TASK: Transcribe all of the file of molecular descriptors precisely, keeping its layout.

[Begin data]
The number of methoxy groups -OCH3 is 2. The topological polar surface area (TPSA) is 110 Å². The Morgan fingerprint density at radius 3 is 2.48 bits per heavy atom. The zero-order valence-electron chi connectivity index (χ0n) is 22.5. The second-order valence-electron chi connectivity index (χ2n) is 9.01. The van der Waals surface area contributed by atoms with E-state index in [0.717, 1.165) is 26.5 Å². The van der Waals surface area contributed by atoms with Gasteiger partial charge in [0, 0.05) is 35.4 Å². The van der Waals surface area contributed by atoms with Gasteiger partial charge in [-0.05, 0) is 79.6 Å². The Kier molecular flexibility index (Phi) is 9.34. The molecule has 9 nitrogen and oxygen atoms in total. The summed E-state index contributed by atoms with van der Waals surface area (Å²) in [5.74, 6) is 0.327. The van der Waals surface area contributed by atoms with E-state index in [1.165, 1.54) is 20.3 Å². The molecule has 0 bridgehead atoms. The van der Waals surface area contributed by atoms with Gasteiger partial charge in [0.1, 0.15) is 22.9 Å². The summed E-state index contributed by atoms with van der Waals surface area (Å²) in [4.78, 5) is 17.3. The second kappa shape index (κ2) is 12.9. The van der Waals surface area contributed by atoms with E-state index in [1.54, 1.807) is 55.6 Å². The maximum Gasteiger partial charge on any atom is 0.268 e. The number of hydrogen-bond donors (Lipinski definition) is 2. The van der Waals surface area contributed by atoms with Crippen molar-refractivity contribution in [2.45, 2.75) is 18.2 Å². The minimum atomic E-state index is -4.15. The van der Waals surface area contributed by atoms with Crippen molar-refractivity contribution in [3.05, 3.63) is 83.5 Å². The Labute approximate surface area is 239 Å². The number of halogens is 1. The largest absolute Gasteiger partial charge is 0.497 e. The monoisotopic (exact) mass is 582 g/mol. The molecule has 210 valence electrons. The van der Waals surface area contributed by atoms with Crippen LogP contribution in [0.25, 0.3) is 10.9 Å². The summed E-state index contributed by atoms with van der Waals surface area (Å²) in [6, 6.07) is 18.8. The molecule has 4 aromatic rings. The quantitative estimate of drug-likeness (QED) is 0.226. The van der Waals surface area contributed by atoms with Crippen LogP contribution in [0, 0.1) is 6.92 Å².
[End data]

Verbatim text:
The number of methoxy groups -OCH3 is 2. The topological polar surface area (TPSA) is 110 Å². The Morgan fingerprint density at radius 3 is 2.48 bits per heavy atom. The zero-order valence-electron chi connectivity index (χ0n) is 22.5. The second-order valence-electron chi connectivity index (χ2n) is 9.01. The van der Waals surface area contributed by atoms with E-state index in [0.717, 1.165) is 26.5 Å². The van der Waals surface area contributed by atoms with Gasteiger partial charge in [0, 0.05) is 35.4 Å². The van der Waals surface area contributed by atoms with Gasteiger partial charge in [-0.05, 0) is 79.6 Å². The Kier molecular flexibility index (Phi) is 9.34. The molecule has 9 nitrogen and oxygen atoms in total. The summed E-state index contributed by atoms with van der Waals surface area (Å²) in [5.74, 6) is 0.327. The van der Waals surface area contributed by atoms with E-state index in [1.165, 1.54) is 20.3 Å². The molecule has 0 bridgehead atoms. The van der Waals surface area contributed by atoms with Gasteiger partial charge in [0.1, 0.15) is 22.9 Å². The summed E-state index contributed by atoms with van der Waals surface area (Å²) in [4.78, 5) is 17.3. The second kappa shape index (κ2) is 12.9. The van der Waals surface area contributed by atoms with E-state index in [1.54, 1.807) is 55.6 Å². The maximum Gasteiger partial charge on any atom is 0.268 e. The number of hydrogen-bond donors (Lipinski definition) is 2. The van der Waals surface area contributed by atoms with Crippen molar-refractivity contribution in [2.45, 2.75) is 18.2 Å². The minimum atomic E-state index is -4.15. The van der Waals surface area contributed by atoms with Crippen molar-refractivity contribution in [3.05, 3.63) is 83.5 Å². The Labute approximate surface area is 239 Å². The number of halogens is 1. The largest absolute Gasteiger partial charge is 0.497 e. The monoisotopic (exact) mass is 582 g/mol. The molecule has 210 valence electrons. The van der Waals surface area contributed by atoms with Crippen LogP contribution in [0.25, 0.3) is 10.9 Å². The summed E-state index contributed by atoms with van der Waals surface area (Å²) in [6, 6.07) is 18.8. The molecule has 4 aromatic rings. The quantitative estimate of drug-likeness (QED) is 0.226. The van der Waals surface area contributed by atoms with Crippen LogP contribution in [0, 0.1) is 6.92 Å².